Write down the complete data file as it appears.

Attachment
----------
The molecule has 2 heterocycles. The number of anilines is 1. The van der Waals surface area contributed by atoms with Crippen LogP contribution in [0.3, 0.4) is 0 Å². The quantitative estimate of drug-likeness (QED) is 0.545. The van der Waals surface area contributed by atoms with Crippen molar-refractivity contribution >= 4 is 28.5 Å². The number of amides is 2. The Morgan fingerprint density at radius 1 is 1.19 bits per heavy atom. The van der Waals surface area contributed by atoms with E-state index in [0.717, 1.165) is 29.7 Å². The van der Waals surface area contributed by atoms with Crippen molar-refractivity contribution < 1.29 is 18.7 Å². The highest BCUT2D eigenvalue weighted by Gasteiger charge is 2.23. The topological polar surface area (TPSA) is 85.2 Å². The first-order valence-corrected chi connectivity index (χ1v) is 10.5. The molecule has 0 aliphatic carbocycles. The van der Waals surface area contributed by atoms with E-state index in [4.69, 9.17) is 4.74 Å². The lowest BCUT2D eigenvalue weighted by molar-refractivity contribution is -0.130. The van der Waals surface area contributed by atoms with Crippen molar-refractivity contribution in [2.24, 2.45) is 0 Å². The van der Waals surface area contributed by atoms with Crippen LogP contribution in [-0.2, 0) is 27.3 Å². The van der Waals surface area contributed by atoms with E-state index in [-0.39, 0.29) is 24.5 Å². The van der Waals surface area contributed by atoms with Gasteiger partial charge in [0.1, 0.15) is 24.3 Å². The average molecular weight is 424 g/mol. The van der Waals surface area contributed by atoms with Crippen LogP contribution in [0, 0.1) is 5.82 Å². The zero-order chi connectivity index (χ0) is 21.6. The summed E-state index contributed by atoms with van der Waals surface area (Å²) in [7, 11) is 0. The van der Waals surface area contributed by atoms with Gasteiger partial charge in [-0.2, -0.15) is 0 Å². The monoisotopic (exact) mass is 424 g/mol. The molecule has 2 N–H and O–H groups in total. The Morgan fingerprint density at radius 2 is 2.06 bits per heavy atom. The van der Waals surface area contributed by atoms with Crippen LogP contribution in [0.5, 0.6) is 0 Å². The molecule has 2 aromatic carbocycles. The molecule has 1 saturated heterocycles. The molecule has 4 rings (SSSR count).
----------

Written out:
The molecule has 2 heterocycles. The number of anilines is 1. The van der Waals surface area contributed by atoms with Crippen LogP contribution in [0.3, 0.4) is 0 Å². The quantitative estimate of drug-likeness (QED) is 0.545. The van der Waals surface area contributed by atoms with Crippen molar-refractivity contribution >= 4 is 28.5 Å². The number of amides is 2. The Morgan fingerprint density at radius 1 is 1.19 bits per heavy atom. The van der Waals surface area contributed by atoms with E-state index in [0.717, 1.165) is 29.7 Å². The van der Waals surface area contributed by atoms with Crippen molar-refractivity contribution < 1.29 is 18.7 Å². The highest BCUT2D eigenvalue weighted by Gasteiger charge is 2.23. The topological polar surface area (TPSA) is 85.2 Å². The first-order valence-corrected chi connectivity index (χ1v) is 10.5. The molecule has 0 aliphatic carbocycles. The van der Waals surface area contributed by atoms with E-state index in [4.69, 9.17) is 4.74 Å². The lowest BCUT2D eigenvalue weighted by molar-refractivity contribution is -0.130. The van der Waals surface area contributed by atoms with Crippen molar-refractivity contribution in [2.24, 2.45) is 0 Å². The van der Waals surface area contributed by atoms with Crippen LogP contribution in [-0.2, 0) is 27.3 Å². The van der Waals surface area contributed by atoms with E-state index in [-0.39, 0.29) is 24.5 Å². The van der Waals surface area contributed by atoms with Gasteiger partial charge in [0.1, 0.15) is 24.3 Å². The average molecular weight is 424 g/mol. The van der Waals surface area contributed by atoms with Crippen LogP contribution in [0, 0.1) is 5.82 Å². The zero-order chi connectivity index (χ0) is 21.6. The summed E-state index contributed by atoms with van der Waals surface area (Å²) in [7, 11) is 0. The van der Waals surface area contributed by atoms with Gasteiger partial charge in [-0.2, -0.15) is 0 Å². The monoisotopic (exact) mass is 424 g/mol. The molecule has 2 N–H and O–H groups in total. The Morgan fingerprint density at radius 2 is 2.06 bits per heavy atom. The van der Waals surface area contributed by atoms with Crippen LogP contribution in [0.5, 0.6) is 0 Å². The molecule has 2 aromatic carbocycles. The molecule has 1 saturated heterocycles. The molecule has 4 rings (SSSR count).